Your words, alive on the page: Week 1

Students take on National Novel Writing Month

Anne Nickoloff, Staff Reporter

National Novel Writing Month (NaNoWriMo) is upon us, and even at Case Western Reserve University, a few students have taken up the challenge. The goal is simple: write a novel in the span of 31 days that is at least 50,000 words long.

Simple, but not easy., the website that started the challenge 15 years ago, tracks daily word counts and offers words of encouragement for people who encounter writer’s block and other problems. This year, the website tracks the word counts of over 275,000 novelists as they type away.

This includes four members of CWRU’s Writers Writing Words (WWW) club, who meet on a weekly basis to work together on their endeavors.


Ann Elise Campo, vice president of WWW, previously attempted NaNoWriMo while she was in high school. Now, she’s trying the challenge again.
Her novel:

“It’s kind of odd… There are two armies fighting in space, and neither one is really the good guy, but also there are these pirates that show up and make everything miserable for everyone. But the function of the book is not just people going about and having adventures. It focuses on one character and how he doesn’t know what side he’s on or where he’s going. We’re all, at least in my experience at school here; we’re confused, and have no idea about what direction we’re going in life, and [some people] don’t necessarily understand that that’s okay. Which is, I think, the most amazing thing to think—that it’s okay to have no idea where you’re going.”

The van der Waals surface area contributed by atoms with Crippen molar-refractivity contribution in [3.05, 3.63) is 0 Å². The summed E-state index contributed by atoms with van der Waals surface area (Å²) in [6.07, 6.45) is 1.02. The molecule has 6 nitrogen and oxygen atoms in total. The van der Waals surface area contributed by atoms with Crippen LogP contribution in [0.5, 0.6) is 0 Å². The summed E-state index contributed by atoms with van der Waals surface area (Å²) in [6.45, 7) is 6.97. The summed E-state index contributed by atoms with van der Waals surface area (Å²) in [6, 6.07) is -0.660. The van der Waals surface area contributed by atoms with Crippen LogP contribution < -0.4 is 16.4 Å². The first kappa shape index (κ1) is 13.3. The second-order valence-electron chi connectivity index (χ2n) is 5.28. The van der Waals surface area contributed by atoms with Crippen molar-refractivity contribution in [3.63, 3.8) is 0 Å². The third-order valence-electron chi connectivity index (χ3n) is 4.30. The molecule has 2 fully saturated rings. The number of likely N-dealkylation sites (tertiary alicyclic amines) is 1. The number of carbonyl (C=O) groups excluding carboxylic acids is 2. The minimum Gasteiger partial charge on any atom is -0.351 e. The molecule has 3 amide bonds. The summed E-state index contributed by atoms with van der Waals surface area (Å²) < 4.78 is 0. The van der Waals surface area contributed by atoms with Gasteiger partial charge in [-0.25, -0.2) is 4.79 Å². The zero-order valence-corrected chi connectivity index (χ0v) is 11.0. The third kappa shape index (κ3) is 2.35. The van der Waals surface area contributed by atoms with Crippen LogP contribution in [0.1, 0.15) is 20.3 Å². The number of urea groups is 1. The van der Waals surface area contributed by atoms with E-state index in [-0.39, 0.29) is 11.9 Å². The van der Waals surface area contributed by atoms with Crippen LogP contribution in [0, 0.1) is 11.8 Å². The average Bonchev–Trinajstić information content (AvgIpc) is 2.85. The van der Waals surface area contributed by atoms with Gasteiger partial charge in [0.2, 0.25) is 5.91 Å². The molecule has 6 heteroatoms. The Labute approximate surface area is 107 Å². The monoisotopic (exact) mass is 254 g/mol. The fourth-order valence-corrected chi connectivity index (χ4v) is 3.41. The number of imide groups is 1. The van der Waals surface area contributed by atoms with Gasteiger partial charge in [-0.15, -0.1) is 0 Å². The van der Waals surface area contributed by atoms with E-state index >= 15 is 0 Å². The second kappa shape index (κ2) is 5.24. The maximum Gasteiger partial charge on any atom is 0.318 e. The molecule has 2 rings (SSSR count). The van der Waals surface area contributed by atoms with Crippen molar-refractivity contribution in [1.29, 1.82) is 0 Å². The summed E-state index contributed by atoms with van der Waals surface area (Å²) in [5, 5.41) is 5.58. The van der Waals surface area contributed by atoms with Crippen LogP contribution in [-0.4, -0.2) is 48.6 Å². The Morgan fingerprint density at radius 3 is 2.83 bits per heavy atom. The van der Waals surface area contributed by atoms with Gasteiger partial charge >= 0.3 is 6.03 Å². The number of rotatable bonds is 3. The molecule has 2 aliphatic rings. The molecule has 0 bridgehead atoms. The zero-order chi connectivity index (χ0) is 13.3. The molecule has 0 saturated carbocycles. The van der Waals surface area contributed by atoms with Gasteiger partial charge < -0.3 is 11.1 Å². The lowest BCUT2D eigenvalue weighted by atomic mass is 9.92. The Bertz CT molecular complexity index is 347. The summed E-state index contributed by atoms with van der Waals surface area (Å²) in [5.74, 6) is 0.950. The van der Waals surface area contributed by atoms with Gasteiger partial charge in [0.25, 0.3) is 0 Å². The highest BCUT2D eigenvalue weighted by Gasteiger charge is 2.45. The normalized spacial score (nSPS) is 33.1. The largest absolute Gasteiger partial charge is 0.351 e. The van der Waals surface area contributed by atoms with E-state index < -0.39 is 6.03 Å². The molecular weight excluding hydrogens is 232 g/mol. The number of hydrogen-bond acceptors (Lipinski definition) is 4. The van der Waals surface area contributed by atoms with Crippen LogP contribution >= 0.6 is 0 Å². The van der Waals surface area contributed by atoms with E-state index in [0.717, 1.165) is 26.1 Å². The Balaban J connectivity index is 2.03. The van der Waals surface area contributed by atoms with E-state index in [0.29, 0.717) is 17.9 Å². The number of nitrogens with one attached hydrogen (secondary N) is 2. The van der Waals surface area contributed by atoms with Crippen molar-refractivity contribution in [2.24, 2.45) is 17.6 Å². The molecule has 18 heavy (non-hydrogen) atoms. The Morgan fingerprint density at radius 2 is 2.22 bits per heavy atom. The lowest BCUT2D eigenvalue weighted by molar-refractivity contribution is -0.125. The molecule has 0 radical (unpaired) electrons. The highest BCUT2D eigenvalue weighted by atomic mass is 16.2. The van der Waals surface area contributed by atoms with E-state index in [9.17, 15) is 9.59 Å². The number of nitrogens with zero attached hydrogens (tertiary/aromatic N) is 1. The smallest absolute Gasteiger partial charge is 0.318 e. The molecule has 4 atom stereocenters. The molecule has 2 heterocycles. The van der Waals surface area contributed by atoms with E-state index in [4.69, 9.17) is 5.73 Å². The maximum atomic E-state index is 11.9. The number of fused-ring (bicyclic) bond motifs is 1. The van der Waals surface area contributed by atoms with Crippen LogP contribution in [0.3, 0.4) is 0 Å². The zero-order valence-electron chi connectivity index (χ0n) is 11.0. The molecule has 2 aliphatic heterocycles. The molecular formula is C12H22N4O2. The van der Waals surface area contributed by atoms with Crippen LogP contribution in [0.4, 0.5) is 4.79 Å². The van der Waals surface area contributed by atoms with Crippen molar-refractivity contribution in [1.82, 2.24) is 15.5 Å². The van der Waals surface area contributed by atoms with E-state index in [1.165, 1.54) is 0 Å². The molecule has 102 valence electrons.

Word count at the end of Day One: 300 words

Tips for novel-writers: “It’s good to have a support system… also, the general cup of coffee.”

Heather Pantell is a CWRU freshman, and this is her first shot at NaNoWriMo. While she has friends that have done it in the past, she just made an account on to track her progress.

Her novel:

“It’s about phoenixes, but they could also turn into people so that they can talk to the other characters. There’s going to be other fantasy creatures in it. I have a mermaid character and a fairy.”

Word count at the end of Day One: 7,000 words

Tips for novel-writers: “Listen to music. It helps [you] concentrate.”


WWW Marketing Chair Sue Westrell has attempted to do NaNoWriMo in the past. Over the summer, she participated in Camp NaNoWriMo (a version of NaNoWriMo during months other than November), where she got a head start on the novel she is currently writing.

Her novel:

“It’s children who want to be super villains slash world dictators. I have a surprisingly detailed plan, which is terrifying.”

Word count at the end of Day One: 3,000 words

Tips for novel-writers: “Think beforehand, and don’t completely overload yourself with things to do!”


Tasha Smith is the president, treasurer and founder of WWW. She’s never reached 50,000 words in past years, and currently participates with a smaller goal while leading support meetings throughout the month.

Her novel:

“I’m writing a short story series about a couple of magicians in space. It follows the pivotal times in their lives as they come to terms with who they are, what they are and what they stand for. It’s nice because one day I could be writing about an eight-year-old boy, the next day I’ll do a short story about the same character at age 80. There are shape-shifters and psychics and angsty wannabe superheroes, the characters are ceaselessly attacked by diabolical moon fairies and things are constantly exploding in the background.”

Word count at the end of Day One: 1,011 words

Tips for novel-writers: “NaNo isn’t like other months for novel-writing: Don’t even think about revising or refining your work yet. Allow yourself to write stupidly. Just get the story on paper.”